exponentiable topos


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An exponentiable topos is a generalization of the notion of an exponentiable locale and can be viewed as a (topological) “space” XX that behaves well with respect to the construction of mapping spaces Y XY^X.



A Grothendieck topos \mathcal{E} is called exponentiable (in the 2-category of Grothendieck toposes GrTopGrTop) if the 2-functor ×{}_{-}\times\mathcal{E} has a right 2-adjoint ( ) (_{-})^\mathcal{E}.


  • More concretely, \mathcal{E} is exponentiable if there exists a functor ( ) (_{-})^\mathcal{E} such that for all toposes ,𝒢\mathcal{F},\mathcal{G} Hom(×,𝒢)Hom(\mathcal{F}\times\mathcal{E},\mathcal{G}) is (naturally) equivalent as a category to Hom(,𝒢 )Hom(\mathcal{F},\mathcal{G}^\mathcal{E}).

  • The concept generalizes to higher topos theory (cf. Anel-Lejay 2018, Lurie 2018).


Interestingly, in the category of locales exponentiability of a locale XX hinges on the existence of the single exponential S XS^X where SS is the Sierpinski space: Y XY^X exists for all YY iff S XS^X exists.

In GrTopGrTop the object classifier 𝒮[𝕆]\mathcal{S}[\mathbb{O}] takes over the role of the Sierpinski space and we have the following


A Grothendieck topos \mathcal{E} is exponentiable iff the exponential 𝒮[𝕆] \mathcal{S}[\mathbb{O}]^\mathcal{E} exists.

This result is due to Johnstone-Joyal (1982, p.282) and occurs as theorem 4.3.1 of Johnstone (2002, vol.1 p.433).

The following theorem pursues this analogy and generalizes a result of Martin Hyland on locales (1981).


A Grothendieck topos \mathcal{E} is an exponentiable object in the 2-category of Grothendieck toposes and geometric morphisms iff \mathcal{E} is a continuous category.

This result is due to Johnstone-Joyal (1982) and occurs as theorem 4.4.5 of Johnstone (2002, p.748).


Remarks on duality

It is worthwhile to muse a bit about 𝒮[𝕆] \mathcal{S}[\mathbb{O}]^\mathcal{E}:

First of at all, it is injective since 𝒮[𝕆]\mathcal{S}[\mathbb{O}] is injective and ( ) (_-)^\mathcal{E} preserves inclusions.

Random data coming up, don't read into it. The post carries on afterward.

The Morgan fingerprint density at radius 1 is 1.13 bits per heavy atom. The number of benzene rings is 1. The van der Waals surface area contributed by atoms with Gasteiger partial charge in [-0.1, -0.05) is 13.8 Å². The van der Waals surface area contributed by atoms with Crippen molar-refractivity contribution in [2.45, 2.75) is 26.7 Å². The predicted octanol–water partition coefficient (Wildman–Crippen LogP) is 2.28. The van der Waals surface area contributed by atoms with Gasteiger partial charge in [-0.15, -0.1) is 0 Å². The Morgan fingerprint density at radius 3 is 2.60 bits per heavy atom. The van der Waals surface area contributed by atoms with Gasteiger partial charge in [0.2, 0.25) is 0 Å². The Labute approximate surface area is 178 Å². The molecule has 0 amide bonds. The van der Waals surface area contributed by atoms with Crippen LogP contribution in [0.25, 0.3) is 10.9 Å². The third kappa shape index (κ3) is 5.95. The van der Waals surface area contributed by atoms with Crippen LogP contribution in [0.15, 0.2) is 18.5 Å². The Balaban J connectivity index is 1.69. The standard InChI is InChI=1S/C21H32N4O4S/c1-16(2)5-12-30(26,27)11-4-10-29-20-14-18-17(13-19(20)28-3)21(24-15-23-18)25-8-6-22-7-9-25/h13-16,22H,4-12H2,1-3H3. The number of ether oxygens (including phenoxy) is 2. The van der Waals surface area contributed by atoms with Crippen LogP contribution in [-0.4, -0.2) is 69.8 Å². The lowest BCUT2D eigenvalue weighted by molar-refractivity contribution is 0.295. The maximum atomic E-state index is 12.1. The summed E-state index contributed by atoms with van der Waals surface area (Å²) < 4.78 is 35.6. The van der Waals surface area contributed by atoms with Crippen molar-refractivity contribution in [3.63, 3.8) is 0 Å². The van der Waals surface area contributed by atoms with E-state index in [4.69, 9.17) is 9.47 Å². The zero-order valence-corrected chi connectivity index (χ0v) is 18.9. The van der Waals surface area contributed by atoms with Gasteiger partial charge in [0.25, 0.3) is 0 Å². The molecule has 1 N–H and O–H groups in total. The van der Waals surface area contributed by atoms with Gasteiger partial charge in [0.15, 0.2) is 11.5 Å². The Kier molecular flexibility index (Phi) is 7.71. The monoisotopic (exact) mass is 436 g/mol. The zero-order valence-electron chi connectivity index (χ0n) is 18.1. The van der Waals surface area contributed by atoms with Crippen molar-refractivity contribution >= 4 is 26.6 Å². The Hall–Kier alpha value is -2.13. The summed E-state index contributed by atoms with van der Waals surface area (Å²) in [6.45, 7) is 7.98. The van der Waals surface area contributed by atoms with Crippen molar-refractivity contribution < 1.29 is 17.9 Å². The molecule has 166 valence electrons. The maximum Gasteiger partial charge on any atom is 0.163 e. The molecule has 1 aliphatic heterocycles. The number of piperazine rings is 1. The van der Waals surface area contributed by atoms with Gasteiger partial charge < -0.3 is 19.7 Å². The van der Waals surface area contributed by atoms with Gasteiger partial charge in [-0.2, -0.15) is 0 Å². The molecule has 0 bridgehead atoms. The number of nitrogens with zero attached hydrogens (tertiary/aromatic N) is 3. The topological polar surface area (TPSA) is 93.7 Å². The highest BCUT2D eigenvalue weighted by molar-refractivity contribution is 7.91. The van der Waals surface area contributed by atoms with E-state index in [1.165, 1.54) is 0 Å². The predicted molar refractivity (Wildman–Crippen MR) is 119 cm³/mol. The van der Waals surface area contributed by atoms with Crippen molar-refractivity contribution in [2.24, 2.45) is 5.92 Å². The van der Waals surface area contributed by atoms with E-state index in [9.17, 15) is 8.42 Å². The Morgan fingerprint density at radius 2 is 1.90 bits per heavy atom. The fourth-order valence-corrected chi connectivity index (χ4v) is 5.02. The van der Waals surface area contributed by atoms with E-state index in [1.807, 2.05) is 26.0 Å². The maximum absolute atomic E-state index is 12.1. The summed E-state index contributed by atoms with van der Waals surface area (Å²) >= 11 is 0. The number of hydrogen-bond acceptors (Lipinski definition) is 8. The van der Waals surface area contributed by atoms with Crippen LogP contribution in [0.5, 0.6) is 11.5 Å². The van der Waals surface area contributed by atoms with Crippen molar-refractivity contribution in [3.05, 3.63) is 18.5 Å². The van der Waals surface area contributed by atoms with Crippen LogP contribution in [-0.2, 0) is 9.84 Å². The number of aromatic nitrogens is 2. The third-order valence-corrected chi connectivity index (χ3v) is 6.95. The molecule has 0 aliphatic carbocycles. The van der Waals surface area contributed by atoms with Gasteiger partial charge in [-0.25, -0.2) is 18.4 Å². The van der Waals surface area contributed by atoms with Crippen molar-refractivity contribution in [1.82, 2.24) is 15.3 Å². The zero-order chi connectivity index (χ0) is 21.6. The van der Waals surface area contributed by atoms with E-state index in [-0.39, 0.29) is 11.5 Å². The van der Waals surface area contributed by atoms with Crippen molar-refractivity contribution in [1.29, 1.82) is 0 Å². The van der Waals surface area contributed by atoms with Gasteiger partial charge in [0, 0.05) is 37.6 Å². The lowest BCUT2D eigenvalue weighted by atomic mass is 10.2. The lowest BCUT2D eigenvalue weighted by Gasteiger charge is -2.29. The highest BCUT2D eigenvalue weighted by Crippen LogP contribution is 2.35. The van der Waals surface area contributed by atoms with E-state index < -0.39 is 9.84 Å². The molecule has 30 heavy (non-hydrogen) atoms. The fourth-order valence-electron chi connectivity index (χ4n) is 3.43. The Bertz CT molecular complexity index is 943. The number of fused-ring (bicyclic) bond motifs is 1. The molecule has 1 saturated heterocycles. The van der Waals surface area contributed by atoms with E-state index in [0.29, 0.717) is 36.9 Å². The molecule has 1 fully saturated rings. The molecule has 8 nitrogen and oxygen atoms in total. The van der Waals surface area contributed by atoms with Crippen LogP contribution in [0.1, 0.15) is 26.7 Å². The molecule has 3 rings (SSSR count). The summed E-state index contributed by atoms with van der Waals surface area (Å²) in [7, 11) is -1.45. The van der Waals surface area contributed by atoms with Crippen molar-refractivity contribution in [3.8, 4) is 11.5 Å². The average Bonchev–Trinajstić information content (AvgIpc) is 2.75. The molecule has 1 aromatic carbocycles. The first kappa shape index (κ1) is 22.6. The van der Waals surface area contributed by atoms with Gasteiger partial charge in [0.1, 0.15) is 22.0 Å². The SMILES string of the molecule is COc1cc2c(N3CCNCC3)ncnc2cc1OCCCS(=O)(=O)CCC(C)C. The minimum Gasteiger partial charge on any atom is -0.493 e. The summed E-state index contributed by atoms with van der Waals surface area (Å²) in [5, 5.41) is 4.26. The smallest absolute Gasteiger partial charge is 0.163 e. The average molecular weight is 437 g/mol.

This and the various universal properties of the toposes involved imply that an exponentiable topos

Hom(,𝒮[𝕆])Hom(𝒮×,𝒮[𝕆])Hom(𝒮,𝒮[𝕆] )\mathcal{E}\cong Hom(\mathcal{E},\mathcal{S}[\mathbb{O}])\cong Hom(\mathcal{S}\times\mathcal{E},\mathcal{S}[\mathbb{O}])\cong Hom(\mathcal{S},\mathcal{S}[\mathbb{O}]^\mathcal{E})

is (up to equivalence) the category of points of an injective topos.

Now consider an arbitrary topos \mathcal{E} classifying a geometric theory 𝕋\mathbb{T}.

Then from the functorial perspective on logic the 2-functor 𝕋 *:GrTop opCAT\mathbb{T}^*:GrTop^{op}\to CAT assigning to \mathcal{F} the category of models 𝕋 *():=×=×𝒮[𝕋]\mathbb{T}^*(\mathcal{F}):=\mathcal{F}\times\mathcal{E}=\mathcal{F}\times\mathcal{S}[\mathbb{T}] is called the dual theory of 𝕋\mathbb{T}.

It need not be geometric i.e. have a classifying topos but when it is, 𝕋\mathbb{T} being called dualizable in that case, the following

𝕋 *()=×Hom(×,𝒮[𝕆])Hom(,𝒮[𝕆] )\mathbb{T}^*(\mathcal{F})=\mathcal{F}\times\mathcal{E}\cong Hom(\mathcal{F}\times\mathcal{E},\mathcal{S}[\mathbb{O}])\cong Hom(\mathcal{F},\mathcal{S}[\mathbb{O}]^\mathcal{E})

shows that 𝒮[𝕆] \mathcal{S}[\mathbb{O}]^\mathcal{E} has precisely the properties required for 𝒮[𝕋 *]\mathcal{S}[\mathbb{T}^*].

In other words, 𝕋 *\mathbb{T}^* is geometric (and classified by 𝒮[𝕆] \mathcal{S}[\mathbb{O}]^\mathcal{E}) precisely iff =𝒮[𝕋]\mathcal{E}=\mathcal{S}[\mathbb{T}] is exponentiable!


The notion of a tiny object in a cartesian closed category suggests the following


An exponentiable Grothendieck topos \mathcal{E} is called tiny (or infinitesimal) if the 2-functor ( ) (_{-})^\mathcal{E} has a right 2-adjoint ( ) (_{-})_\mathcal{E}.


  • Mathieu Anel, Damien Lejay, Exponentiable Higher Toposes , arXiv:1802.10425 (2018). (abstract)

  • Andreas Blass, The interaction of category theory and set theory , Cont. Math. 30 (1984) pp.5-29. (draft)

  • Martin Hyland, Function spaces in the category of locales , Springer LNM 871 (1981) pp.264-281.

  • Peter Johnstone, André Joyal, Continuous categories and exponentiable toposes , JPAA 25 (1982) pp.255-296.

  • Peter Johnstone, Sketches of an Elephant vols. 1&2 , CUP 2002. (sections B4.3 pp.432-438, C4.4 pp.745-754)

  • Jacob Lurie, Spectral Algebraic Geometry , ms. Harvard University 2018. (section 21.1.6)

  • Susan Niefield, Exponentiable Morphisms: posets, spaces, locales and Grothendieck toposes , TAC 8 (2001) pp.16-32. (abstract)

Last revised on March 22, 2018 at 08:11:16. See the history of this page for a list of all contributions to it.